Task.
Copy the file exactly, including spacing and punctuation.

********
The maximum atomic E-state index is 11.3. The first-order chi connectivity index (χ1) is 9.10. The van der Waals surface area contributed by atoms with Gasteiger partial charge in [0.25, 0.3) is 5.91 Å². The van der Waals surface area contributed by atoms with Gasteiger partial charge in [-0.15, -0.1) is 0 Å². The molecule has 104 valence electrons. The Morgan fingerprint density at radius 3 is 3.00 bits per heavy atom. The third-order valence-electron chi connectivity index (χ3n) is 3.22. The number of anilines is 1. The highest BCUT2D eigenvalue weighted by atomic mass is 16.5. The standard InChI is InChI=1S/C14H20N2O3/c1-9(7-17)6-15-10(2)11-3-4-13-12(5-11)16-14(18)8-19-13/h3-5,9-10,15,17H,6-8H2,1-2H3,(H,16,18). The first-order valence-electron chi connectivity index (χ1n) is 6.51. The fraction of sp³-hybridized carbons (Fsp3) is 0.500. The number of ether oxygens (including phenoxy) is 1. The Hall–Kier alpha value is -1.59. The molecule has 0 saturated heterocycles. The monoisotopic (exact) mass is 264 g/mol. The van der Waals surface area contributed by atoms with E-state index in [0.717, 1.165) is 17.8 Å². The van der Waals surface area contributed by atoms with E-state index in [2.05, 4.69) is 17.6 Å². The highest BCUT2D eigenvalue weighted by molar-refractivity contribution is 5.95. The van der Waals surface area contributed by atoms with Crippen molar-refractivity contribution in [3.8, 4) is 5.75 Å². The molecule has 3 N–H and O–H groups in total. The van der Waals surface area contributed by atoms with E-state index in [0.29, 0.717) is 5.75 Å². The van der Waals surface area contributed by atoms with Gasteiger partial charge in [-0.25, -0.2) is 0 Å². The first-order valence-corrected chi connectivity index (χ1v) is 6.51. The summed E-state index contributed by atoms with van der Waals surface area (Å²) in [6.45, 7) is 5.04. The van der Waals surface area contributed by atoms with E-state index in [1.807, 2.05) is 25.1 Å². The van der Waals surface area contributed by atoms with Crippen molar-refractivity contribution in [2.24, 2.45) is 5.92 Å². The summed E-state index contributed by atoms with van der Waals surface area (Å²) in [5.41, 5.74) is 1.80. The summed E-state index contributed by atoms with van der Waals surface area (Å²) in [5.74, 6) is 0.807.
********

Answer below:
The maximum atomic E-state index is 11.3. The first-order chi connectivity index (χ1) is 9.10. The van der Waals surface area contributed by atoms with Gasteiger partial charge in [0.25, 0.3) is 5.91 Å². The van der Waals surface area contributed by atoms with Gasteiger partial charge in [-0.15, -0.1) is 0 Å². The molecule has 104 valence electrons. The Morgan fingerprint density at radius 3 is 3.00 bits per heavy atom. The third-order valence-electron chi connectivity index (χ3n) is 3.22. The number of anilines is 1. The highest BCUT2D eigenvalue weighted by atomic mass is 16.5. The standard InChI is InChI=1S/C14H20N2O3/c1-9(7-17)6-15-10(2)11-3-4-13-12(5-11)16-14(18)8-19-13/h3-5,9-10,15,17H,6-8H2,1-2H3,(H,16,18). The first-order valence-electron chi connectivity index (χ1n) is 6.51. The fraction of sp³-hybridized carbons (Fsp3) is 0.500. The number of ether oxygens (including phenoxy) is 1. The Hall–Kier alpha value is -1.59. The molecule has 0 saturated heterocycles. The monoisotopic (exact) mass is 264 g/mol. The van der Waals surface area contributed by atoms with E-state index in [0.717, 1.165) is 17.8 Å². The van der Waals surface area contributed by atoms with E-state index in [2.05, 4.69) is 17.6 Å². The highest BCUT2D eigenvalue weighted by molar-refractivity contribution is 5.95. The van der Waals surface area contributed by atoms with Crippen molar-refractivity contribution in [3.8, 4) is 5.75 Å². The molecule has 3 N–H and O–H groups in total. The van der Waals surface area contributed by atoms with E-state index in [0.29, 0.717) is 5.75 Å². The van der Waals surface area contributed by atoms with Gasteiger partial charge in [-0.25, -0.2) is 0 Å². The first-order valence-corrected chi connectivity index (χ1v) is 6.51. The summed E-state index contributed by atoms with van der Waals surface area (Å²) in [6.45, 7) is 5.04. The van der Waals surface area contributed by atoms with E-state index in [1.807, 2.05) is 25.1 Å². The van der Waals surface area contributed by atoms with Crippen molar-refractivity contribution in [2.24, 2.45) is 5.92 Å². The summed E-state index contributed by atoms with van der Waals surface area (Å²) in [5.41, 5.74) is 1.80. The summed E-state index contributed by atoms with van der Waals surface area (Å²) in [5.74, 6) is 0.807.